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The CPR and Safety Lady on Around H-Town



Hello everyone,

I recently had the pleasure of joining Maureen Cooper on the 'Around H-Town' podcast over at KRBE, and what a wonderful conversation we had! We dove into the importance of learning CPR and explored how these life-saving skills are crucial for everyone.

For those of you who’d like to listen to our chat, we've got you covered! We’ve posted the full 10-minute interview here, and we've also included a transcript for those who prefer to read along.

Whether you're here to learn, refresh your skills, or simply curious about the world of CPR and safety, I'm excited for you to join us on this life-saving journey. So grab a cup of tea, get comfortable, and let's get into it!

Stay safe and empowered,

Gail Gould

The CPR and Safety Lady


For a deeper dive into her inspiring journey and expert advice, check out the full transcript below.


Maureen Cooper: Welcome to the show! Back to around each town on KRP! Good morning and thank you for joining us here on KRBE. You're listening to around H. Town every Sunday morning. I'm your host, Maureen Cooper. And right now, a first-time guest on the show we are excited to welcome the CPR and Safety Lady, Gale Gould, welcome to the show.


CPR and Safety Lady: Thank you so much, Maureen. Thank you for having me. I'm excited to hear.


Maureen Cooper: We know that last month October was national sudden cardiac arrest awareness month, but obviously this is something that is a very important topic year-round for everyone's safety. So maybe first tell us how you came to be the CPR and safety lady.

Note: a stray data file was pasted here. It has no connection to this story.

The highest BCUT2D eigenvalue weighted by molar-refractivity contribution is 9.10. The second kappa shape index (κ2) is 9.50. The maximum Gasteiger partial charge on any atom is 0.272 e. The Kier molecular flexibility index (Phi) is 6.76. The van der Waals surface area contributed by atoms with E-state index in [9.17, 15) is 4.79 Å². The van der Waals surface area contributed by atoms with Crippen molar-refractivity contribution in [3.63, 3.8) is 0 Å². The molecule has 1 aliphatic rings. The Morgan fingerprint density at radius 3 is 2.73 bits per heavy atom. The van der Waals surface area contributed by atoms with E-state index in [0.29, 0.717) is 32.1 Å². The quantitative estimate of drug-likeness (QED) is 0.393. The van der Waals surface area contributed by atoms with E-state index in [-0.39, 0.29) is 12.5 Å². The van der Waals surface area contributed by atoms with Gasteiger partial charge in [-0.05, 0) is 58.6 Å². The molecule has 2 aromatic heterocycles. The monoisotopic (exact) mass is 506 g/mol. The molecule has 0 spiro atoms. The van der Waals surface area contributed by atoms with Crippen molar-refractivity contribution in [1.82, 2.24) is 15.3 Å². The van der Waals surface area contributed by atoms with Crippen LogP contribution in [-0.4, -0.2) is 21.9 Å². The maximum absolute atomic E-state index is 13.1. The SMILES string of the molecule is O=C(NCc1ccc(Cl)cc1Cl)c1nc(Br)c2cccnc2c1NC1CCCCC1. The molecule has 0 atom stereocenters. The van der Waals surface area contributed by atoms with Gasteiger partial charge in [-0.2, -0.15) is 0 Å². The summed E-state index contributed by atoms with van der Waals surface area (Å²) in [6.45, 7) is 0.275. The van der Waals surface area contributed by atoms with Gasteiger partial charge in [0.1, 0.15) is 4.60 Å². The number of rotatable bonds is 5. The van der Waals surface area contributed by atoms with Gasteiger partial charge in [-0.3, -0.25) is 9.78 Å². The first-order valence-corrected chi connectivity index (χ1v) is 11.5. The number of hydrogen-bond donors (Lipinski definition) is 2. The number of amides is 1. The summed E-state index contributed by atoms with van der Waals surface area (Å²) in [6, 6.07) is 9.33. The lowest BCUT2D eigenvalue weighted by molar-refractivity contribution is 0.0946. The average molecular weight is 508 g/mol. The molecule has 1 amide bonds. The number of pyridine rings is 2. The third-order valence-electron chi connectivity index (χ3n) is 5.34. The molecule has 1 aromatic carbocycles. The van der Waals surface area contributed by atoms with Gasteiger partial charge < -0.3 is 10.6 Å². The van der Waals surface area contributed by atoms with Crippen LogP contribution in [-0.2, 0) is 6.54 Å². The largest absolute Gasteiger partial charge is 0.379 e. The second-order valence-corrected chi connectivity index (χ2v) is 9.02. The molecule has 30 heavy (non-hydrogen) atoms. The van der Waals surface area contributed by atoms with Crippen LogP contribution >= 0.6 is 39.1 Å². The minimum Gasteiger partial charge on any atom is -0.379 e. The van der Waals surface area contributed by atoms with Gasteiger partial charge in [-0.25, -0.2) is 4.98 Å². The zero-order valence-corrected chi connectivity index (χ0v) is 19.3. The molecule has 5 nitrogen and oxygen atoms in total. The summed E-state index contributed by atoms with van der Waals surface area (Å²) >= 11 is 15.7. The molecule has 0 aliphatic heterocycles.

CPR and Safety Lady: Oh my, well let me see where I can start here, Maurice. I was a group exercise instructor forever forever and ever here at Houston taught all over the place and I got tired of being an elite hard. So I decided that I wanted to go back to graduate school and do corporate health promotion. So I went to University of Houston and got a graduate degree in exercise science health promotion and I was so excited because that corporate health promotion was really my goal. So when I graduated with my degree, I would call companies and I would ask them, would you like a tobacco cessation program? Would you be interested in a weight management program? Would you be interested in a stress management program? They all would sort of hit him and hop. But then I would say, are you interested in a CPR AED first aid training program? And they all were interested. Now this is back like in 1989. I mean, you could still call people and get them on the phone.


Maureen Cooper: Oh, yeah.